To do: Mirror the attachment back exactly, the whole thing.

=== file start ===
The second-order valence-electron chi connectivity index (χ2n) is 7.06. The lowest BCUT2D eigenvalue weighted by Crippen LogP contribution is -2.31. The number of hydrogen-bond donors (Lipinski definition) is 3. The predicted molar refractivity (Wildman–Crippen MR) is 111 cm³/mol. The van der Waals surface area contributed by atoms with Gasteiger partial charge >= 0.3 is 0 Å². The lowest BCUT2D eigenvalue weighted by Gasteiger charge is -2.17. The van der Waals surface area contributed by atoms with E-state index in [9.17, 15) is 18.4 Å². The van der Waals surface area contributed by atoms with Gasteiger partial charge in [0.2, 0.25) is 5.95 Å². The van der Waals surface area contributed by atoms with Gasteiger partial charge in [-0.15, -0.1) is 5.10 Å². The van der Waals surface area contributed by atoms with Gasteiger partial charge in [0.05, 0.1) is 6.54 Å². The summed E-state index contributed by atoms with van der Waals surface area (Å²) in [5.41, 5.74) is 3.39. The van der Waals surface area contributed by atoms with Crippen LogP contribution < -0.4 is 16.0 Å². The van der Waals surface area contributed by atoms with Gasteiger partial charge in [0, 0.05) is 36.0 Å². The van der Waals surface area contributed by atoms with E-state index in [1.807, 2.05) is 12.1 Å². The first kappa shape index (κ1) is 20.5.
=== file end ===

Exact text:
The second-order valence-electron chi connectivity index (χ2n) is 7.06. The lowest BCUT2D eigenvalue weighted by Crippen LogP contribution is -2.31. The number of hydrogen-bond donors (Lipinski definition) is 3. The predicted molar refractivity (Wildman–Crippen MR) is 111 cm³/mol. The van der Waals surface area contributed by atoms with Gasteiger partial charge >= 0.3 is 0 Å². The lowest BCUT2D eigenvalue weighted by Gasteiger charge is -2.17. The van der Waals surface area contributed by atoms with E-state index in [9.17, 15) is 18.4 Å². The van der Waals surface area contributed by atoms with Gasteiger partial charge in [0.2, 0.25) is 5.95 Å². The van der Waals surface area contributed by atoms with Gasteiger partial charge in [-0.15, -0.1) is 5.10 Å². The van der Waals surface area contributed by atoms with Gasteiger partial charge in [0.05, 0.1) is 6.54 Å². The summed E-state index contributed by atoms with van der Waals surface area (Å²) in [5.41, 5.74) is 3.39. The van der Waals surface area contributed by atoms with Crippen LogP contribution < -0.4 is 16.0 Å². The van der Waals surface area contributed by atoms with Gasteiger partial charge in [0, 0.05) is 36.0 Å². The van der Waals surface area contributed by atoms with E-state index in [1.807, 2.05) is 12.1 Å². The first kappa shape index (κ1) is 20.5.